It’s safe to say that genes have a large say in how our bodies develop. Likewise, genetic mutations can have a massive impact on our quality of life. Given these facts, it’s probably not surprising to learn that heart-related genetic mutations can be a very serious problem.
Harmful to the Heart
A recent study from the Intermountain Healthcare Heart Institute in Salt Lake City, Utah examined this very topic. For this report, the authors analyzed 229 people with a disease known as non-ischemic dilated cardiomyopathy, or NIDC for short. Those living with this condition are victimized by weakened heart muscles; consequently, their circulatory systems struggle to push blood throughout the body.
The authors noted that, out of the 229 participants, 27 were found to have numerous mutations in a specific gene. Specifically, they uncovered 22 distinct mutations in a gene known as TITIN. Furthermore, the mutations the team found (referred to as “truncating variants”) are associated with relatively poor heart health.
One study author, Dr. Jeffrey L. Anderson, noted that “truncating mutations in TITIN are common in NIDC, so we wanted to know: if we find one, should we be more, or less worried about the patient’s prognosis? The answer is yes.”
The truncating variants, abbreviated as TTN-tv, were determined to negatively impact the participants’ long-term health. Compared to those without this problem, people with TTN-tv mutations were much less likely to recover from cardiomyopathy, a serious condition that inhibits heart function. Additionally, progressive heart problems were noticeably more common amongst those with these mutations.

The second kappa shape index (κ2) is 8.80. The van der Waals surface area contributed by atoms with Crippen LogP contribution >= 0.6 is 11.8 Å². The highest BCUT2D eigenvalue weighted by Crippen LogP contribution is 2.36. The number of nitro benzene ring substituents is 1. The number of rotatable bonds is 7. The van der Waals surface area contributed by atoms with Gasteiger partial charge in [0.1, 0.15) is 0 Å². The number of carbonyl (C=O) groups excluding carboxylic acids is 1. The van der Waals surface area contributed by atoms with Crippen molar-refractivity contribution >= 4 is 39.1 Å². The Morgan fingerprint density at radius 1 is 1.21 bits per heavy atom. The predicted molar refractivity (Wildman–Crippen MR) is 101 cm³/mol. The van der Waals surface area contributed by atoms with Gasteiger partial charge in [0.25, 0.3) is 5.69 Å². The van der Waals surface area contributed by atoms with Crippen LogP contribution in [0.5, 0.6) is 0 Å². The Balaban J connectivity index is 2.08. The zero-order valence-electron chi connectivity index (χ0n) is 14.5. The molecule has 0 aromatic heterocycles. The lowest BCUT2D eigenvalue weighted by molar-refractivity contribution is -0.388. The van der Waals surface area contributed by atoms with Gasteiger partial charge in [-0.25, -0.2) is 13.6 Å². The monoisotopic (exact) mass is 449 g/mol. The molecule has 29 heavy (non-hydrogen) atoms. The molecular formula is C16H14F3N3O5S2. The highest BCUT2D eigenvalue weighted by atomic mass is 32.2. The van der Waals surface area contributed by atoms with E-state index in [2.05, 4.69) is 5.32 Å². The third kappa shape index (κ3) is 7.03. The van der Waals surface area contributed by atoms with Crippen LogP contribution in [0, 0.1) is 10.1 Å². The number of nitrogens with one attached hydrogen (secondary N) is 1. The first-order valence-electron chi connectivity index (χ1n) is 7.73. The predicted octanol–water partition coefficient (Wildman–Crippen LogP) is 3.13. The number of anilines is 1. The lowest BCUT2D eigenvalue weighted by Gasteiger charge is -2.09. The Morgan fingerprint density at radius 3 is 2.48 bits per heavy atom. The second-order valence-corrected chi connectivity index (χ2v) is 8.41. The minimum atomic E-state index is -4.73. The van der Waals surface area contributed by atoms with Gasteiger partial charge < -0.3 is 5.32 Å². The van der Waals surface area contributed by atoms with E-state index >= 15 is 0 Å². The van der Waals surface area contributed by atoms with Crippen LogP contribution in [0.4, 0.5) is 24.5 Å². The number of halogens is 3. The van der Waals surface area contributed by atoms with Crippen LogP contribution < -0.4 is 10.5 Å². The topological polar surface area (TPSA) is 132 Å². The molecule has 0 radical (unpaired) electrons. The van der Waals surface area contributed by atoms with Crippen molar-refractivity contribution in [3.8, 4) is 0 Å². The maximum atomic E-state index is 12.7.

Given the study’s findings, Dr. Anderson argues that testing should be conducted to determine the presence TITIN mutations. “ [I]f patients were to be tested and identified as having a disease-predisposing mutation, physicians could then be more aggressive about monitoring them and treating them with known heart failure drugs and devices. If we test patients for one of these disease-related mutations, we can identify them and also affected family members whose disease is more likely to occur and then progress so we can be better on top of prevention and treatment measures.”